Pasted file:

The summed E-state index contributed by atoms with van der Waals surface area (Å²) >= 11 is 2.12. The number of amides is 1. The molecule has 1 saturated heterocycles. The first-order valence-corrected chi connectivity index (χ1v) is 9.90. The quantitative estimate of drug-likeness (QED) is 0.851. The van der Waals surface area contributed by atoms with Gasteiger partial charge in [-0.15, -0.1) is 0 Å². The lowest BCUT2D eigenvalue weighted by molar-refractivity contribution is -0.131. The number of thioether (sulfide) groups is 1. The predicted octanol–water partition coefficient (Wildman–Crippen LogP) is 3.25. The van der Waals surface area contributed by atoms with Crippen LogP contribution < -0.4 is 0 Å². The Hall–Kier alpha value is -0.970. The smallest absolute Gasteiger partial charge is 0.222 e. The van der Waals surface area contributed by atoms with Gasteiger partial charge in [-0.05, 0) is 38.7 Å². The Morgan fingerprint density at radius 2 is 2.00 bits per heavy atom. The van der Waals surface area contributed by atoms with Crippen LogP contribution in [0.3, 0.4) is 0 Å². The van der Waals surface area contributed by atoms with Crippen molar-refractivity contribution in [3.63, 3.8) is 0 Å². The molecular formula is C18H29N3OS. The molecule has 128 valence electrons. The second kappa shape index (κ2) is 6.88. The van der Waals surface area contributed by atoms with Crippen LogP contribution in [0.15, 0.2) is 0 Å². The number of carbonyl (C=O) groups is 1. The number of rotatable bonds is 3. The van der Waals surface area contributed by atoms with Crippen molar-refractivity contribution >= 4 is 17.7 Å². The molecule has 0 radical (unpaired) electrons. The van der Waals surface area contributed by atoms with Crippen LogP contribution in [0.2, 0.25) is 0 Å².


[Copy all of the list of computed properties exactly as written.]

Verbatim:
The summed E-state index contributed by atoms with van der Waals surface area (Å²) >= 11 is 2.12. The number of amides is 1. The molecule has 1 saturated heterocycles. The first-order valence-corrected chi connectivity index (χ1v) is 9.90. The quantitative estimate of drug-likeness (QED) is 0.851. The van der Waals surface area contributed by atoms with Gasteiger partial charge in [-0.15, -0.1) is 0 Å². The lowest BCUT2D eigenvalue weighted by molar-refractivity contribution is -0.131. The number of thioether (sulfide) groups is 1. The predicted octanol–water partition coefficient (Wildman–Crippen LogP) is 3.25. The van der Waals surface area contributed by atoms with Crippen LogP contribution < -0.4 is 0 Å². The Hall–Kier alpha value is -0.970. The smallest absolute Gasteiger partial charge is 0.222 e. The van der Waals surface area contributed by atoms with Gasteiger partial charge in [-0.05, 0) is 38.7 Å². The Morgan fingerprint density at radius 2 is 2.00 bits per heavy atom. The van der Waals surface area contributed by atoms with Crippen LogP contribution in [0.3, 0.4) is 0 Å². The van der Waals surface area contributed by atoms with Crippen molar-refractivity contribution in [3.63, 3.8) is 0 Å². The molecular formula is C18H29N3OS. The molecule has 128 valence electrons. The second kappa shape index (κ2) is 6.88. The van der Waals surface area contributed by atoms with Crippen LogP contribution in [0.15, 0.2) is 0 Å². The number of carbonyl (C=O) groups is 1. The number of rotatable bonds is 3. The van der Waals surface area contributed by atoms with Crippen molar-refractivity contribution >= 4 is 17.7 Å². The molecule has 0 radical (unpaired) electrons. The van der Waals surface area contributed by atoms with Crippen LogP contribution in [0.2, 0.25) is 0 Å².